My lover keeps me in a cupboard.
I’ve no complaints. There’s room enough,
on my own, high, private shelf,
to stretch myself out for the hours, the days,
the weeks of muffled waiting
that he requires of me. He puts
a finger to his lips, raises his eyebrows
archly and, without a further word,
shuts the door. Hearing it click,
I make a pillow of my hands, adjust
my hip to the unyielding board,
prepare to sleep. Sometimes I wake
to voices on the other side –
of business colleagues, friends,
even his wife – or that most plaintive cry
of a phone in an empty office.
But such interludes soon pass, and I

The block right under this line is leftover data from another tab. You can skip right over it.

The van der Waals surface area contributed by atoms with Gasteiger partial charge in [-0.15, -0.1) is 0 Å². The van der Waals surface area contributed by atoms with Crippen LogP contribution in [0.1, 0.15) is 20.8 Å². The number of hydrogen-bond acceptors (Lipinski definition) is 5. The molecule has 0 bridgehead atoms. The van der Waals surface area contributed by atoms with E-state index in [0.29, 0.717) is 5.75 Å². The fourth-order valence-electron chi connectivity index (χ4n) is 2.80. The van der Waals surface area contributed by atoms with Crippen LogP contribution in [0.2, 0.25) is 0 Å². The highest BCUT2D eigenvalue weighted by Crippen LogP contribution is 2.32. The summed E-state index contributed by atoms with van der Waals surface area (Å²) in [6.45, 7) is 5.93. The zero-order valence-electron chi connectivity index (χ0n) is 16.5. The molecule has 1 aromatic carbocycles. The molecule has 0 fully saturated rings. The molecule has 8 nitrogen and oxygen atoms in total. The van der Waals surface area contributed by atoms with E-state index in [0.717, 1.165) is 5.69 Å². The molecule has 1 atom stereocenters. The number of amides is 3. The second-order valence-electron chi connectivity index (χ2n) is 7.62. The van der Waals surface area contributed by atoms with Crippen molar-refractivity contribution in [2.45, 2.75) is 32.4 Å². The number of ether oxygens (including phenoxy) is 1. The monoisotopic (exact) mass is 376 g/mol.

return to my pharaonic rest.
Outside of sleep, I like the small hours best,
when it can be hard to tell the night city’s
unceasing traffic from the rumble of blood
in my own head. Then, in the stale dark,
I know I have the patience and the power
to win this long game. The world and my waiting
are one and the same.
from The Curiosities, unpublished poems, © Christopher Reid 2013, used by permission of the author.